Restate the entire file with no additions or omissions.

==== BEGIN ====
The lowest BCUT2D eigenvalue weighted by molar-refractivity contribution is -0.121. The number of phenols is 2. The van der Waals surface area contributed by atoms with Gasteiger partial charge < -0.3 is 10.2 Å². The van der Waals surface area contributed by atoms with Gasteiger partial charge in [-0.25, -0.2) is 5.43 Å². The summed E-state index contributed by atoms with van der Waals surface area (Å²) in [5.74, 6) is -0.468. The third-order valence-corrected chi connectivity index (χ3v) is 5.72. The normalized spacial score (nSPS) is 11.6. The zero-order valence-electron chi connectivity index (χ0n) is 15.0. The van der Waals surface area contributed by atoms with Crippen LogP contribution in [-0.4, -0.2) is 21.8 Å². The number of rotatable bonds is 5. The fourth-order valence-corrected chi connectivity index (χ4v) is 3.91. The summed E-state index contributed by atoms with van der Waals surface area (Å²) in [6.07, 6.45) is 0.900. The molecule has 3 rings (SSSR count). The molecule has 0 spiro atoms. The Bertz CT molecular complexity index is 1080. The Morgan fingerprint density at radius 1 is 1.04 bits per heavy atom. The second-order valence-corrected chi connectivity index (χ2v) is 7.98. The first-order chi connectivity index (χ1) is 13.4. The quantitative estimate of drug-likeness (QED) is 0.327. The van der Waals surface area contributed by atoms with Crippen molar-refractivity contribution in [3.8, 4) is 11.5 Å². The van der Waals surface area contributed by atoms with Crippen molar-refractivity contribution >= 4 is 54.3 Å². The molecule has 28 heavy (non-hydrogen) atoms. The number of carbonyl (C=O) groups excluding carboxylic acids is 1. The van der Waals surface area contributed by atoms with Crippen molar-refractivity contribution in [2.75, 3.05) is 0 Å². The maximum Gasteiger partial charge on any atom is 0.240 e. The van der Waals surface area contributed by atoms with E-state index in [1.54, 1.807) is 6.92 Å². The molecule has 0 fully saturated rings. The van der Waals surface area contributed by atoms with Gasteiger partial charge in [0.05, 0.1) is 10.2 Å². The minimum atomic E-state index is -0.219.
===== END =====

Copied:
The lowest BCUT2D eigenvalue weighted by molar-refractivity contribution is -0.121. The number of phenols is 2. The van der Waals surface area contributed by atoms with Gasteiger partial charge < -0.3 is 10.2 Å². The van der Waals surface area contributed by atoms with Gasteiger partial charge in [-0.25, -0.2) is 5.43 Å². The summed E-state index contributed by atoms with van der Waals surface area (Å²) in [5.74, 6) is -0.468. The third-order valence-corrected chi connectivity index (χ3v) is 5.72. The normalized spacial score (nSPS) is 11.6. The zero-order valence-electron chi connectivity index (χ0n) is 15.0. The van der Waals surface area contributed by atoms with Crippen LogP contribution in [-0.4, -0.2) is 21.8 Å². The number of rotatable bonds is 5. The fourth-order valence-corrected chi connectivity index (χ4v) is 3.91. The summed E-state index contributed by atoms with van der Waals surface area (Å²) in [6.07, 6.45) is 0.900. The molecule has 3 rings (SSSR count). The molecule has 0 spiro atoms. The Bertz CT molecular complexity index is 1080. The Morgan fingerprint density at radius 1 is 1.04 bits per heavy atom. The second-order valence-corrected chi connectivity index (χ2v) is 7.98. The first-order chi connectivity index (χ1) is 13.4. The quantitative estimate of drug-likeness (QED) is 0.327. The van der Waals surface area contributed by atoms with Crippen molar-refractivity contribution in [3.8, 4) is 11.5 Å². The van der Waals surface area contributed by atoms with Crippen molar-refractivity contribution >= 4 is 54.3 Å². The molecule has 28 heavy (non-hydrogen) atoms. The number of carbonyl (C=O) groups excluding carboxylic acids is 1. The van der Waals surface area contributed by atoms with Crippen molar-refractivity contribution in [2.75, 3.05) is 0 Å². The maximum Gasteiger partial charge on any atom is 0.240 e. The van der Waals surface area contributed by atoms with E-state index in [1.54, 1.807) is 6.92 Å². The molecule has 0 fully saturated rings. The van der Waals surface area contributed by atoms with Gasteiger partial charge in [0.05, 0.1) is 10.2 Å². The minimum atomic E-state index is -0.219.